Shareholders Agreements are entered into between Shareholders for a number of reasons – more often than not those reasons are related to what happens to the shares of a company in the event of death, disability, disagreement, and default. This article focuses on one of the tools commonly available in Shareholders Agreements related to resolving (and ending) disagreements between Shareholders known as the “Compulsory Buy-Out” provision – also known as the “Shotgun Clause”.
Generally speaking, a Shotgun Clause will set out the procedure for a Shareholder (we’ll call that person the “Instigator”) to compel another Shareholder (or group of Shareholders) to choose to either sell their shares to the Instigator or to buy the Instigator’s shares at a price set by the Instigator. The manner in which a Shotgun Clause is “triggered” should be set out by the Shareholder Agreement. Typically, it will involve the delivery of a notice by the Instigator to the other Shareholder(s).
In the event a Shotgun Clause is triggered by an Instigator, the Shareholder Agreement will provide time frames and procedures for completing the transaction. The details of how the transaction will proceed (such as when the transaction completes, how the purchase price of the shares will be paid, etc.) will depend on the wording of the Shareholders Agreement. Some versions of the Shotgun Clause limit the ability of the Instigator to set the price of the shares and will set out that the price of the shares will be equal to their fair market value of the shares. This type of Shotgun Clause will typically favour minority Shareholders of a company.
The Shogun Clause is typically used as a “last resort” in cases where there is disagreement amongst Shareholders in relation to the direction or operation of the company. The Shotgun Clause gives the ability of one Shareholder to either take a controlling interest in the company, to obtain a higher percentage of the shares of a company, or to have their shares purchased. The primary advantage of a Shotgun Clause is that it provides certainty by putting in place a procedure and (most importantly) a hard and fast timeframe for resolving potentially devastating Shareholder disputes. This benefits all parties in that it ensures that the Shareholder who values the company most ends up with control of the company while the other is compensated fairly for their interest, all while preserving the value of the company as much as possible.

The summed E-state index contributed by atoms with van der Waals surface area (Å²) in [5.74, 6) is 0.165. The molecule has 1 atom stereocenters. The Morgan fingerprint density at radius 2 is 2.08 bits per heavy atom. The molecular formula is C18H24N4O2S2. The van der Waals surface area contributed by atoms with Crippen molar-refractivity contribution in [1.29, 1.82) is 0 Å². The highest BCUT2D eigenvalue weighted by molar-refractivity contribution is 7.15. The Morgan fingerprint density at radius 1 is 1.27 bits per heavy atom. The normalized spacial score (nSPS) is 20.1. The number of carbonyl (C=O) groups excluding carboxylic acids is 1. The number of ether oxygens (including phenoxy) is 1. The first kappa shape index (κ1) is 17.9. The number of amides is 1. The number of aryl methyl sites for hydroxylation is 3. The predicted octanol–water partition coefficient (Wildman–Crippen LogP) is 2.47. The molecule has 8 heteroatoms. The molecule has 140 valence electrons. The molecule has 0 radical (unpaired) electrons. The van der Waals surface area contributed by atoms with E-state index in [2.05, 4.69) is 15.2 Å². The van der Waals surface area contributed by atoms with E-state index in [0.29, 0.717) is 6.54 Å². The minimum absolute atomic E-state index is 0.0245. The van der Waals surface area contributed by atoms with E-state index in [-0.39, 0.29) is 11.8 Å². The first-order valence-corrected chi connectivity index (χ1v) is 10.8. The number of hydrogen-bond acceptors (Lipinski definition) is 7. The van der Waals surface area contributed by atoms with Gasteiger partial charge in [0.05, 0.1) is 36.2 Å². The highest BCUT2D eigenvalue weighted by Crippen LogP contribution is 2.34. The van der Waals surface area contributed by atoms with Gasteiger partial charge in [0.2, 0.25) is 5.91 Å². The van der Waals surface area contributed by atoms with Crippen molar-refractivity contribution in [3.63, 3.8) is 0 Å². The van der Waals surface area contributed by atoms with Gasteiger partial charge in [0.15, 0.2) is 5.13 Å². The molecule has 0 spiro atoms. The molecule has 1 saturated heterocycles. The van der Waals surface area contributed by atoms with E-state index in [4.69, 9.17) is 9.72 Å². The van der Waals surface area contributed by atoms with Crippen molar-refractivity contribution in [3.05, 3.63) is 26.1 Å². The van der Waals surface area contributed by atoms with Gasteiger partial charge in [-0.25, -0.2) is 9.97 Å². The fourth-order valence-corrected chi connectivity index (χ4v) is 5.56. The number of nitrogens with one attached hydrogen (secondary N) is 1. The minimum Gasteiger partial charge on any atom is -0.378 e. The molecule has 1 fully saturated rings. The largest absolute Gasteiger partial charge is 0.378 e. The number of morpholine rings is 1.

A Shareholders Agreement does not have to have a Shotgun Clause. In fact, there may be scenarios where Shareholders do not want a Shotgun Clause in their Agreement. In such a case, then there should be other means of resolving disagreements set out in a Shareholder Agreement.
A Shotgun Clause is only one of the tools for resolving disagreements in a Shareholder Agreement and, as the name implies, it is not a particularly elegant way of resolving those disagreements.
The ugly truth about the Shotgun Clause is that the party with the deeper pockets (rich parents, more savings, valuable assets, etc.) will win when the clause is invoked. If the targeted Shareholders are cash-poor, the Instigator could get a steal of a deal on the shares if the Instigator is able to set the price of the shares. As mentioned above, a way to avoid this is to require that fair market value, as determined by an independent valuation, be the minimum shotgun offer.
Ultimately, the best way to avoid the Shotgun Clause is to get along and to have other means in a Shareholder Agreement to resolve a disagreement. However, having a Shotgun Clause can serve as a valuable “last resort” where a disagreement between Shareholders cannot be resolved.
© Linley Welwood LLP. The contents of this article do not constitute legal advice. Readers should seek legal advice in relation to their own specific circumstances.